Analysis
 The ability of liable entities to procure lowest-cost abatement is strengthened by their ability to use most types of CERs, ERUs and RMUs. This is likely to also enhance the liquidity and depth of Australian markets.  The quantitative limits applying in respect of the use of such credits are generous compared to those that apply in the EU ETS.  The excluded sub-types are generally consistent with the general approach taken in other schemes, notably the EU ETS, except that the some additional eligibility requirements attach to the use of CERs generated after 2012 in the EU ETS, including that they be generated in respect of projects registered under the Clean Development Mechanism registered before the end of 2012, that the projects be situated in Least Developed Countries, or that the Host Country have a bilateral agreement with the EU in respect of hosting CDM projects.  The market will need to consider how it manages risk around changing eligibility with reference to the Government's right to disallow the use of any type of international unit at any time. Presumably this condition has been included to enable the Government to respond quickly to changes in international accreditation standards. However, it has the potential to create uncertainty for market participants wishing to contract on a forward basis for the purchase of international units for use in the Scheme. They may therefore be required to pay higher prices to purchase on a spot-, semi-spot or best efforts basis.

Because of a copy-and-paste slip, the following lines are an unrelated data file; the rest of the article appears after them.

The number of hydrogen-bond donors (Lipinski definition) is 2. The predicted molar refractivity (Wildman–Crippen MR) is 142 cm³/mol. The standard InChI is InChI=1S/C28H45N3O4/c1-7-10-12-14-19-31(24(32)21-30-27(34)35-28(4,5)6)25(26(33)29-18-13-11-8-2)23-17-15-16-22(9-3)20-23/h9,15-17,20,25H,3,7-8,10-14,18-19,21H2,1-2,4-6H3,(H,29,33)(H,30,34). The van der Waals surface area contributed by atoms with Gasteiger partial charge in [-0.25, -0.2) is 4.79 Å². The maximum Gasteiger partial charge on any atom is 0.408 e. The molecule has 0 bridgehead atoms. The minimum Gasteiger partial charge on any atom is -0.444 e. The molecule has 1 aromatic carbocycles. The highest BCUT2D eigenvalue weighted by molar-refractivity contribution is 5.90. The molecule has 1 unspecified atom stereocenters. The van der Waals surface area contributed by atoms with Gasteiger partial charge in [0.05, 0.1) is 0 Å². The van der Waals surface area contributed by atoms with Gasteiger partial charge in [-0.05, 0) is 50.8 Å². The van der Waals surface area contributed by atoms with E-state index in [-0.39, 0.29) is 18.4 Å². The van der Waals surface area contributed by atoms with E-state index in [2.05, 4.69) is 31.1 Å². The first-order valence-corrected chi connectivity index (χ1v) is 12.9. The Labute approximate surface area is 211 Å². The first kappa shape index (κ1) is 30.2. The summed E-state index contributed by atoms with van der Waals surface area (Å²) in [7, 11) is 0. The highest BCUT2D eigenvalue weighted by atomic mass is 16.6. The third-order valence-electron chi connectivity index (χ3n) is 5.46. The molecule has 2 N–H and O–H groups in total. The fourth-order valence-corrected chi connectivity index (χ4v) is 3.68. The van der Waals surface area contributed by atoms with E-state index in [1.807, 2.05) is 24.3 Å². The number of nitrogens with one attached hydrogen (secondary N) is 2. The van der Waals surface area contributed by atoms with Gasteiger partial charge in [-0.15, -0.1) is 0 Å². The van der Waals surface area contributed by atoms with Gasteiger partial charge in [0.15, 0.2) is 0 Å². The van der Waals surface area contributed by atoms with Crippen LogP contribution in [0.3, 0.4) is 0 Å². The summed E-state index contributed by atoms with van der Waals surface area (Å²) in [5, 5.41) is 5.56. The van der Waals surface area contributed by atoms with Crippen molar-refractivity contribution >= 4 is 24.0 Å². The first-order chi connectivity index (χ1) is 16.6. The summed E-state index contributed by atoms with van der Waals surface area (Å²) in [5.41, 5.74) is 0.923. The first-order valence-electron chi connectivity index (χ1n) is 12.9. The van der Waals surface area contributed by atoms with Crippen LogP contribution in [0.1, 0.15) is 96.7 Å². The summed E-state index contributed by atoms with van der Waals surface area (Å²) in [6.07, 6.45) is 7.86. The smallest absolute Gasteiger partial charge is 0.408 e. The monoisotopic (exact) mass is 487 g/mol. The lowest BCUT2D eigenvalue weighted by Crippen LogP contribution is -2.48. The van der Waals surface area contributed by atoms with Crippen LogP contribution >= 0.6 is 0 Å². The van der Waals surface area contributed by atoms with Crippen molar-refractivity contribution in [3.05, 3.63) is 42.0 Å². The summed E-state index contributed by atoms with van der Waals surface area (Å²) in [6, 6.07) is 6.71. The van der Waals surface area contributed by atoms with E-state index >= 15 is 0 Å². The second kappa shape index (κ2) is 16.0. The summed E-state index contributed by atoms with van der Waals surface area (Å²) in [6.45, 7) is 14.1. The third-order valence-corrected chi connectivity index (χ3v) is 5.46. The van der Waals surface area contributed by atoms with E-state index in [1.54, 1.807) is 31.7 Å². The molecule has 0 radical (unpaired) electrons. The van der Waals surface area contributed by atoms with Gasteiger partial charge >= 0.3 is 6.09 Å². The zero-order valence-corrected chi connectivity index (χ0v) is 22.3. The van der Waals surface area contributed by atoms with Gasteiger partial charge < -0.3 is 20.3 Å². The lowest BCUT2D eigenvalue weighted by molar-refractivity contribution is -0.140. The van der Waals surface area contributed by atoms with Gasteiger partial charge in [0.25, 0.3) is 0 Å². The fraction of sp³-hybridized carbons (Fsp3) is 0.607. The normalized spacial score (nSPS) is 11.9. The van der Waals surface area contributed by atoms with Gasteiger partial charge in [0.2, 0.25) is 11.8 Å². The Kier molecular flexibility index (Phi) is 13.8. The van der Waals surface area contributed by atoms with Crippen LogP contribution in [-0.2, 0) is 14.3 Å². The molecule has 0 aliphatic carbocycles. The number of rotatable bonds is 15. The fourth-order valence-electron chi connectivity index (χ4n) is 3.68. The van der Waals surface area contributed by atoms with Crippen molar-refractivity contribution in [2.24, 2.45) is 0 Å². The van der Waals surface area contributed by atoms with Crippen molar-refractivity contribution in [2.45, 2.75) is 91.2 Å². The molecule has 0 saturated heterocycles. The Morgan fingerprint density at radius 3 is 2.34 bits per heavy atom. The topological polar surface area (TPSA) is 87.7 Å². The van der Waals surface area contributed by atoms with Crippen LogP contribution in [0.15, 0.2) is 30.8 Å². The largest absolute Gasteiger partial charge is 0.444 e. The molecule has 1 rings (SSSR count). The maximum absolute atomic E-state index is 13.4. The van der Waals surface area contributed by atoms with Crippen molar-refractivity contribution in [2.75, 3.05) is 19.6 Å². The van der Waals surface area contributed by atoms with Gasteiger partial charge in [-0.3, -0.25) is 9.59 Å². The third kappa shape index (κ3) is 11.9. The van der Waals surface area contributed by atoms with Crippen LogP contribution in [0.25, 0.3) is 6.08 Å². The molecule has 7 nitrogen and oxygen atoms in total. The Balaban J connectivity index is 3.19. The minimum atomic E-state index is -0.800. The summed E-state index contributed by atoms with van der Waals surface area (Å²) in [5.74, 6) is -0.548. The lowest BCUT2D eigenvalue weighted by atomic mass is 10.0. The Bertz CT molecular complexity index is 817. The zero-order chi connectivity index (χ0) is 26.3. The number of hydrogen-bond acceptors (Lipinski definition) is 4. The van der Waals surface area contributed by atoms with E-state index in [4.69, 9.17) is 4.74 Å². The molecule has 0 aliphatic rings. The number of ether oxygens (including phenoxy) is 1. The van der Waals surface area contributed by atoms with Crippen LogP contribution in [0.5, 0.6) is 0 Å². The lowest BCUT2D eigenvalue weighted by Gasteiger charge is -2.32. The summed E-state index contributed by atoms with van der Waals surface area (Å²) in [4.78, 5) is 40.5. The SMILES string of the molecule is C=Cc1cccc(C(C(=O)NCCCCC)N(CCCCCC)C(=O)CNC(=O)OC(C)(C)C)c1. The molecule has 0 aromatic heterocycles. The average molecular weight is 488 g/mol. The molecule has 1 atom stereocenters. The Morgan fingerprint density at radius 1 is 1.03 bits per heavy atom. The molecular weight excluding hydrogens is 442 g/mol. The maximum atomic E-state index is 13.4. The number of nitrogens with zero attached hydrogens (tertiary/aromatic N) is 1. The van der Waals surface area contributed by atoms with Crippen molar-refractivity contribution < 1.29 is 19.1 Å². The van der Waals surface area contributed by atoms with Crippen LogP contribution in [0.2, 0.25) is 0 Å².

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Feature

Key policy element

Legislation
 Section 123 specifies the matters that the Minister may have regard to when making a recommendation to the Governor general to restrict the use of units – including Australia's international objectives ; international obligations; the environmental integrity of the Act; reports from the ACA; and the extent to which other international schemes such as the NZ ETS and the EU ETS restrict the use of those units,  The surrender limit for eligible international emission units (50%) is prescribed by s.133(7) of the Bill.